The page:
by Ms. Alicia G. Follosco
23 June, Thursday, 2:30 p.m., College of Social Sciences Audiovisual Room

In his lecture, Dr. Rovillos will talk about the concept of sustainable development and how this figures in the agenda of universities all over the world who are called upon to address problems brought about by global economic recession, climate change, social injustice and ecological damage. Specifically, his lecture will discuss perspectives on Education for Sustainable Development, and provide some examples of innovative academic programs (research, instruction and extension/public service) in higher education.  Dr. Rovillos is Professor of History and Dean of the College of Social Sciences at UP Baguio.

Ms. Follosco, who is a University Researcher at CSC, will talk about the field of geoinformatics and how its techniques and tools for the acquisition, processing, management, analysis and presentation of geospatial data are employed today in many applications and fields. In particular, her lecture will present the results of some recent studies that show how the developed tools and innovations in geoinformatics can be utilized to enrich spatial analysis in social and natural science research. Ms. Follosco holds a M.Sc. in Geo-information Science and Earth Observation from the University of Twente, the Netherlands.
We hope you can make it to these lectures. Thank you and best wishes.

Yours sincerely,
 
DELFIN TOLENTINO, JR.
CSC Director





CSC lec jun2011

Sunday, June 12, 2011

Dimitri della Faille Lectures at the University of the Philippines Baguio

Dr. Dimitri della Faille, a professor of Sociology at the Université du Quebec   (CA) is slated to deliver three lectures at the University of the Philippines Baguio on June 27-29, 2011.  His talks are scheduled as follows:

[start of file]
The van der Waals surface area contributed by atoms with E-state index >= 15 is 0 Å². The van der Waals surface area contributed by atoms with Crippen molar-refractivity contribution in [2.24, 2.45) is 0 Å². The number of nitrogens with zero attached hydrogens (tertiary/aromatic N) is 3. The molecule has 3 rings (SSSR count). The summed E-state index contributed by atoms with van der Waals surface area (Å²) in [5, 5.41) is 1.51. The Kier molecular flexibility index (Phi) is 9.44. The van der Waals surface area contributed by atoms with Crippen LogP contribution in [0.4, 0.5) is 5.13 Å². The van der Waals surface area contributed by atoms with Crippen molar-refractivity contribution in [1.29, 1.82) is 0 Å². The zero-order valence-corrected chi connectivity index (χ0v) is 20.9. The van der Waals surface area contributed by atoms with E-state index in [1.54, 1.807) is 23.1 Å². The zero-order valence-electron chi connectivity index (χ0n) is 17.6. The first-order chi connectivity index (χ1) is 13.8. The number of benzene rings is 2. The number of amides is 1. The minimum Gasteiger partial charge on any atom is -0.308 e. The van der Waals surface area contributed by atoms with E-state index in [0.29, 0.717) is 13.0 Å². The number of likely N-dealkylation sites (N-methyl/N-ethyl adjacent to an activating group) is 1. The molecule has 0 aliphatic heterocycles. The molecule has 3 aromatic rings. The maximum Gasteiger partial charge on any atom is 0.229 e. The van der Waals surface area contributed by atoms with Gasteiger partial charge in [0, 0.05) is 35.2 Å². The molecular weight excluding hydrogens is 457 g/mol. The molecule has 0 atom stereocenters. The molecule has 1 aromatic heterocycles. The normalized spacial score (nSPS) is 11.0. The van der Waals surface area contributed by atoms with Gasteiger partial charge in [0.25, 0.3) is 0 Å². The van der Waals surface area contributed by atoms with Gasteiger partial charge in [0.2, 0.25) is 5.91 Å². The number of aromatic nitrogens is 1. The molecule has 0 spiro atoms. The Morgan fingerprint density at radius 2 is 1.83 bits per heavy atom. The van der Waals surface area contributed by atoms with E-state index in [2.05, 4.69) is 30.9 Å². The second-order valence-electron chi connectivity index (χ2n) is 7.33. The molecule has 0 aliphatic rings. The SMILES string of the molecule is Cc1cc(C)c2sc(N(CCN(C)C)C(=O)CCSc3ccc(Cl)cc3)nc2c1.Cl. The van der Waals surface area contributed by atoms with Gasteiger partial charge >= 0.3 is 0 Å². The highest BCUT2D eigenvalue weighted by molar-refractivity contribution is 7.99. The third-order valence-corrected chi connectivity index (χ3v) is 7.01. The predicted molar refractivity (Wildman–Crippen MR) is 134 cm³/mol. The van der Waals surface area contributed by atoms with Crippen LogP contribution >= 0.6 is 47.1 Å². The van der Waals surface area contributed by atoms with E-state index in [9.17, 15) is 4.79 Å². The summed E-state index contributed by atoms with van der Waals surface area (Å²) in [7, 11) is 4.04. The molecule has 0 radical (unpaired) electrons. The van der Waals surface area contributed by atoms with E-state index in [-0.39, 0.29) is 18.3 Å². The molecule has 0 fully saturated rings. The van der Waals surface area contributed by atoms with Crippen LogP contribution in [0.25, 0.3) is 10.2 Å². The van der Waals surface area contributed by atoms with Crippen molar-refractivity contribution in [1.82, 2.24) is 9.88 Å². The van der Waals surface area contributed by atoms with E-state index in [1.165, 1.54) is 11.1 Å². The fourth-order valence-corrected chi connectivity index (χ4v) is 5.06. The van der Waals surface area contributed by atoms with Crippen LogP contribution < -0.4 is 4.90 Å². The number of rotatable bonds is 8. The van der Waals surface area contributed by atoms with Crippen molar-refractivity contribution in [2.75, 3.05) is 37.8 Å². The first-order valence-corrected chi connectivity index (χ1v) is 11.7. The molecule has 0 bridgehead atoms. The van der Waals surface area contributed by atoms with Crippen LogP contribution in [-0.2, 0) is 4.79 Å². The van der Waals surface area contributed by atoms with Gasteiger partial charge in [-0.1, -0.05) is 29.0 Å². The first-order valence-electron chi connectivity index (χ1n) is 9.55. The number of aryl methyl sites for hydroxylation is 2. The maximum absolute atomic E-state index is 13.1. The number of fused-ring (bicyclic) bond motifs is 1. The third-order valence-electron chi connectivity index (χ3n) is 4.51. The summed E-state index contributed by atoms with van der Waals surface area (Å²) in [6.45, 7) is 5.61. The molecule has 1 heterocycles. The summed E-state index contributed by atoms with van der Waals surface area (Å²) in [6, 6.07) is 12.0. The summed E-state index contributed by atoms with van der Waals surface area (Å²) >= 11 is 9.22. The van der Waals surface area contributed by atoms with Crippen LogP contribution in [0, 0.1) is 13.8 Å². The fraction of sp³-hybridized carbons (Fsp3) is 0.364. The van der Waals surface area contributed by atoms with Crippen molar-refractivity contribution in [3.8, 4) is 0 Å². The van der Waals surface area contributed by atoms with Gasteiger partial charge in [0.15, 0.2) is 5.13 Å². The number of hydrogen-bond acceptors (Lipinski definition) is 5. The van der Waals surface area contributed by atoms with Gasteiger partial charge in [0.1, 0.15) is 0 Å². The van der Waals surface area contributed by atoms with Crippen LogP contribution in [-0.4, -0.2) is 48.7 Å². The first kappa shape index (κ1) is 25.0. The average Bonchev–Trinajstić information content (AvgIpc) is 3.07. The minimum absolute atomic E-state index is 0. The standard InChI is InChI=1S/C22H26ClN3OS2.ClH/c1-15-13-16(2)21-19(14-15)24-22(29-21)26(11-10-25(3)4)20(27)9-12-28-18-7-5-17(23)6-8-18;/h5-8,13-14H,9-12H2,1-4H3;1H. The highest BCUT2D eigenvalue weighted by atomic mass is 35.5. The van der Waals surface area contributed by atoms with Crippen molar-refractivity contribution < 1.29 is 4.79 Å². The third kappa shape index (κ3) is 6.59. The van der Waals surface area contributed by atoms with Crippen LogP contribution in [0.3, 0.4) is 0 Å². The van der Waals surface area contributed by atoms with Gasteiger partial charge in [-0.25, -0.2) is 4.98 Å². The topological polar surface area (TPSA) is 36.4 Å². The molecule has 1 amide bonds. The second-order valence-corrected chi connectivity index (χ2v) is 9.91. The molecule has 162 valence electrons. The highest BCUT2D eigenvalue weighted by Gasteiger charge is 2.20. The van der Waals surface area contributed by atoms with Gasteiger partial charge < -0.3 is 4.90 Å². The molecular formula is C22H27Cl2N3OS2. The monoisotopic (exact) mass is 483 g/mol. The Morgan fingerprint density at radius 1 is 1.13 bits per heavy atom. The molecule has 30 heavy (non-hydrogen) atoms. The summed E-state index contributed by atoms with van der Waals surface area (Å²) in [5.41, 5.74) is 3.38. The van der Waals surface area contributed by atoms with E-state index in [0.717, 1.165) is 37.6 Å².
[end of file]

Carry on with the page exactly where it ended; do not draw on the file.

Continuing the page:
Is Development Studies Still Relevant?
June 27, 2011 (10am-12pm)
Cordillera Studies Center (CSC) Research Laboratory, UPB

Some Critical Thoughts on NGOs and Development
June 28, 2011 (5.30pm-8.30pm)
College of Social Sciences (CSS) C-201, UPB

Is There a Future for International Development?
June 29, 2011 (4.00pm-6.00pm)
CSS AVR, UPB

The speaking engagement was made possible through the coordination of Dr. Narcisa Paredes-Canilao who put Dr. della Faille in touch with Dr. Raymundo Rovillos, CSS-UPB Dean.  

It sure will be another great time learning from Dimitri whom I and Dr. Canilao first met during the "Third International Conference on Multicultural Discourses" (Hangzhou, CN) where he presented his paper, "The Global Framing of the Indigenous Problem."  Dr. Canilao, Dr.  Maria Teresa Tinio (Ateneo de Manila University), and I were the only Filipinos in the said gathering.  Dr. Canilao's paper was titled "Multicultural Discourses for a Critical-Emancipatory Social Science (A Theoretical Framework),"  Dr. Tinio's was "Exceptionalism and Its Foil: American Colonial Discourse on the English Language in the Philippines,"  and mine was "A Brown Man's Burden: Critiquing an American Restorationist Discourse."